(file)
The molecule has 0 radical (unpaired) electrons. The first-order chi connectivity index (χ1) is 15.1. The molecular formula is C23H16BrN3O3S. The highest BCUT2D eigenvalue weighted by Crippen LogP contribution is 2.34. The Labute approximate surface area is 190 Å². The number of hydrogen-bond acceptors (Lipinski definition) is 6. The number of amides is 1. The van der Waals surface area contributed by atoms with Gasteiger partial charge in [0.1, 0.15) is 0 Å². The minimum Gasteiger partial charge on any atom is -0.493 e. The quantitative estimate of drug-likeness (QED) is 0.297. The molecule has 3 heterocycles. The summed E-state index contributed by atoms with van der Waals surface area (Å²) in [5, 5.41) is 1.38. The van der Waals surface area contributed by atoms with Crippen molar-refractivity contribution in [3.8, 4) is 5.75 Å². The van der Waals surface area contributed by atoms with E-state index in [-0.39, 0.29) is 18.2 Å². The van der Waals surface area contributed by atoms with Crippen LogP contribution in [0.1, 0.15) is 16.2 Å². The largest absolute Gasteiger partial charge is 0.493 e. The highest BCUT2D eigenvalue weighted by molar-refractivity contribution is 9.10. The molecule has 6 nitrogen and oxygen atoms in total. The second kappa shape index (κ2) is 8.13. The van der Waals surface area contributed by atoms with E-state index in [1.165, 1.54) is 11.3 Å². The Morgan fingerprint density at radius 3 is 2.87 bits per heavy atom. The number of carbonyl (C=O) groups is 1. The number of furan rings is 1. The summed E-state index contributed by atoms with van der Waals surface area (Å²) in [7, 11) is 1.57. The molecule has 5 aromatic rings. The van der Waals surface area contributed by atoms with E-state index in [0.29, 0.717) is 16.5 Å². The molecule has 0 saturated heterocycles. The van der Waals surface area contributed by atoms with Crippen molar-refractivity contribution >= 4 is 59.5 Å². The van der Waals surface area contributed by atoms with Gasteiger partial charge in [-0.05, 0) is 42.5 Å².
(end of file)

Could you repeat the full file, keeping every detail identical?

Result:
The molecule has 0 radical (unpaired) electrons. The first-order chi connectivity index (χ1) is 15.1. The molecular formula is C23H16BrN3O3S. The highest BCUT2D eigenvalue weighted by Crippen LogP contribution is 2.34. The Labute approximate surface area is 190 Å². The number of hydrogen-bond acceptors (Lipinski definition) is 6. The number of amides is 1. The van der Waals surface area contributed by atoms with Gasteiger partial charge in [0.1, 0.15) is 0 Å². The minimum Gasteiger partial charge on any atom is -0.493 e. The quantitative estimate of drug-likeness (QED) is 0.297. The molecule has 3 heterocycles. The summed E-state index contributed by atoms with van der Waals surface area (Å²) in [5, 5.41) is 1.38. The van der Waals surface area contributed by atoms with Crippen molar-refractivity contribution in [3.8, 4) is 5.75 Å². The van der Waals surface area contributed by atoms with E-state index in [-0.39, 0.29) is 18.2 Å². The van der Waals surface area contributed by atoms with Crippen LogP contribution in [0.1, 0.15) is 16.2 Å². The largest absolute Gasteiger partial charge is 0.493 e. The highest BCUT2D eigenvalue weighted by molar-refractivity contribution is 9.10. The molecule has 6 nitrogen and oxygen atoms in total. The second kappa shape index (κ2) is 8.13. The van der Waals surface area contributed by atoms with E-state index in [1.165, 1.54) is 11.3 Å². The Morgan fingerprint density at radius 3 is 2.87 bits per heavy atom. The number of carbonyl (C=O) groups is 1. The number of furan rings is 1. The summed E-state index contributed by atoms with van der Waals surface area (Å²) in [7, 11) is 1.57. The molecule has 5 aromatic rings. The van der Waals surface area contributed by atoms with E-state index in [0.29, 0.717) is 16.5 Å². The molecule has 0 saturated heterocycles. The van der Waals surface area contributed by atoms with Crippen molar-refractivity contribution >= 4 is 59.5 Å². The van der Waals surface area contributed by atoms with Gasteiger partial charge in [-0.05, 0) is 42.5 Å².